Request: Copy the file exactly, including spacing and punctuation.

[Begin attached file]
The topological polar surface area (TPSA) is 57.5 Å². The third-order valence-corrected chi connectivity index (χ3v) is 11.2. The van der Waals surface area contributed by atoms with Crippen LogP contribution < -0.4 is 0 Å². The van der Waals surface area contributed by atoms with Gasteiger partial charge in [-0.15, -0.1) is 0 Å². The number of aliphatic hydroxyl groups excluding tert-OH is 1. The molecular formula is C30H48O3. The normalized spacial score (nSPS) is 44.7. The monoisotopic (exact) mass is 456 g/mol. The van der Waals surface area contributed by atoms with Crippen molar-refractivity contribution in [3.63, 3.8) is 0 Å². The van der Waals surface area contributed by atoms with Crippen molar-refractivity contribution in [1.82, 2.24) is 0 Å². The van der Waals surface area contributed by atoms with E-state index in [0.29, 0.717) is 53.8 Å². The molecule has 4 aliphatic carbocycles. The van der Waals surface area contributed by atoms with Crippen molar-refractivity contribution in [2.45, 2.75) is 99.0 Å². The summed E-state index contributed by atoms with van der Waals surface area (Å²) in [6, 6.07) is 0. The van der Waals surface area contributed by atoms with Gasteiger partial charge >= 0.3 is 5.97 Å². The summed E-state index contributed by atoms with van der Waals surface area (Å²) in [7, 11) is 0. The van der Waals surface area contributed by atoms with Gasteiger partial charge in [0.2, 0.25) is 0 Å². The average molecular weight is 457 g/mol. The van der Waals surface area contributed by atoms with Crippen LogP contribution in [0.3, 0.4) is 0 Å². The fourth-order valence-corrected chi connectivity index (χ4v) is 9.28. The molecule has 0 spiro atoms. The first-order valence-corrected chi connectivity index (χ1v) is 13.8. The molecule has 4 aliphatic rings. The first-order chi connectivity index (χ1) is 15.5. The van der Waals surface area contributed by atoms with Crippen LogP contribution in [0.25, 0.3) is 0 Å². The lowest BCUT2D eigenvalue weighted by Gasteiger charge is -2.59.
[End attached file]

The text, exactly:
The topological polar surface area (TPSA) is 57.5 Å². The third-order valence-corrected chi connectivity index (χ3v) is 11.2. The van der Waals surface area contributed by atoms with Crippen LogP contribution < -0.4 is 0 Å². The van der Waals surface area contributed by atoms with Gasteiger partial charge in [-0.15, -0.1) is 0 Å². The number of aliphatic hydroxyl groups excluding tert-OH is 1. The molecular formula is C30H48O3. The normalized spacial score (nSPS) is 44.7. The monoisotopic (exact) mass is 456 g/mol. The van der Waals surface area contributed by atoms with Crippen molar-refractivity contribution in [3.63, 3.8) is 0 Å². The van der Waals surface area contributed by atoms with Crippen molar-refractivity contribution in [1.82, 2.24) is 0 Å². The van der Waals surface area contributed by atoms with E-state index in [0.29, 0.717) is 53.8 Å². The molecule has 4 aliphatic carbocycles. The van der Waals surface area contributed by atoms with Crippen molar-refractivity contribution in [2.45, 2.75) is 99.0 Å². The summed E-state index contributed by atoms with van der Waals surface area (Å²) in [6, 6.07) is 0. The van der Waals surface area contributed by atoms with Gasteiger partial charge >= 0.3 is 5.97 Å². The summed E-state index contributed by atoms with van der Waals surface area (Å²) in [7, 11) is 0. The van der Waals surface area contributed by atoms with Gasteiger partial charge in [0.2, 0.25) is 0 Å². The average molecular weight is 457 g/mol. The van der Waals surface area contributed by atoms with Crippen LogP contribution in [0.3, 0.4) is 0 Å². The fourth-order valence-corrected chi connectivity index (χ4v) is 9.28. The molecule has 0 spiro atoms. The first-order valence-corrected chi connectivity index (χ1v) is 13.8. The molecule has 4 aliphatic rings. The first-order chi connectivity index (χ1) is 15.5. The van der Waals surface area contributed by atoms with Crippen LogP contribution in [0.25, 0.3) is 0 Å². The lowest BCUT2D eigenvalue weighted by Gasteiger charge is -2.59.